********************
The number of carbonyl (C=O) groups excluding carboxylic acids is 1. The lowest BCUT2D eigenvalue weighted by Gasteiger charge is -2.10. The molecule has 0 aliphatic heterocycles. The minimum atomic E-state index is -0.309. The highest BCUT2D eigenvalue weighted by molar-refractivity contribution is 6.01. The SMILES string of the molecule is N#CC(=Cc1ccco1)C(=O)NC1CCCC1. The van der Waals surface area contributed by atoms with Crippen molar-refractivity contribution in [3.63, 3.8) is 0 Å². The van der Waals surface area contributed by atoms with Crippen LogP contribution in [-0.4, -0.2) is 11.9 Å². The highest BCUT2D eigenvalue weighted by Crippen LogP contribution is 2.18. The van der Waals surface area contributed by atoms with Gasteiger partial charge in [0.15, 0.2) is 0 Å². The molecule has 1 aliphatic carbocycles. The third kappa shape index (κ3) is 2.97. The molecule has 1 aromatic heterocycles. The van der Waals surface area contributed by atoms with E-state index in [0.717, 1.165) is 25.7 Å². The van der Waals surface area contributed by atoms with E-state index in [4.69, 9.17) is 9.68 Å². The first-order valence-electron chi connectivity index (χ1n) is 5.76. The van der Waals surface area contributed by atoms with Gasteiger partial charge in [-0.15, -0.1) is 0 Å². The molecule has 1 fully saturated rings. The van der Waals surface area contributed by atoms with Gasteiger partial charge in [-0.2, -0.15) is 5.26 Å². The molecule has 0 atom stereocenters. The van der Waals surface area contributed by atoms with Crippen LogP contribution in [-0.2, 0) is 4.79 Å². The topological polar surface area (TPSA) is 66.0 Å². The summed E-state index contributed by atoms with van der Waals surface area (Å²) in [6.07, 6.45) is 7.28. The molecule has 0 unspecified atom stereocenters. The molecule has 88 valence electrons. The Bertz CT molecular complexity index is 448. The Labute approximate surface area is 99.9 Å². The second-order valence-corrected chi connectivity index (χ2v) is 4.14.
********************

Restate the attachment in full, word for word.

The number of carbonyl (C=O) groups excluding carboxylic acids is 1. The lowest BCUT2D eigenvalue weighted by Gasteiger charge is -2.10. The molecule has 0 aliphatic heterocycles. The minimum atomic E-state index is -0.309. The highest BCUT2D eigenvalue weighted by molar-refractivity contribution is 6.01. The SMILES string of the molecule is N#CC(=Cc1ccco1)C(=O)NC1CCCC1. The van der Waals surface area contributed by atoms with Crippen molar-refractivity contribution in [3.63, 3.8) is 0 Å². The van der Waals surface area contributed by atoms with Crippen LogP contribution in [-0.4, -0.2) is 11.9 Å². The highest BCUT2D eigenvalue weighted by Crippen LogP contribution is 2.18. The van der Waals surface area contributed by atoms with Gasteiger partial charge in [0.15, 0.2) is 0 Å². The molecule has 1 aliphatic carbocycles. The third kappa shape index (κ3) is 2.97. The molecule has 1 aromatic heterocycles. The van der Waals surface area contributed by atoms with E-state index in [0.717, 1.165) is 25.7 Å². The van der Waals surface area contributed by atoms with E-state index in [4.69, 9.17) is 9.68 Å². The first-order valence-electron chi connectivity index (χ1n) is 5.76. The van der Waals surface area contributed by atoms with Gasteiger partial charge in [-0.15, -0.1) is 0 Å². The molecule has 1 fully saturated rings. The van der Waals surface area contributed by atoms with Gasteiger partial charge in [-0.2, -0.15) is 5.26 Å². The molecule has 0 atom stereocenters. The van der Waals surface area contributed by atoms with Crippen LogP contribution in [-0.2, 0) is 4.79 Å². The topological polar surface area (TPSA) is 66.0 Å². The summed E-state index contributed by atoms with van der Waals surface area (Å²) in [6.07, 6.45) is 7.28. The molecule has 0 unspecified atom stereocenters. The molecule has 88 valence electrons. The Bertz CT molecular complexity index is 448. The Labute approximate surface area is 99.9 Å². The second-order valence-corrected chi connectivity index (χ2v) is 4.14.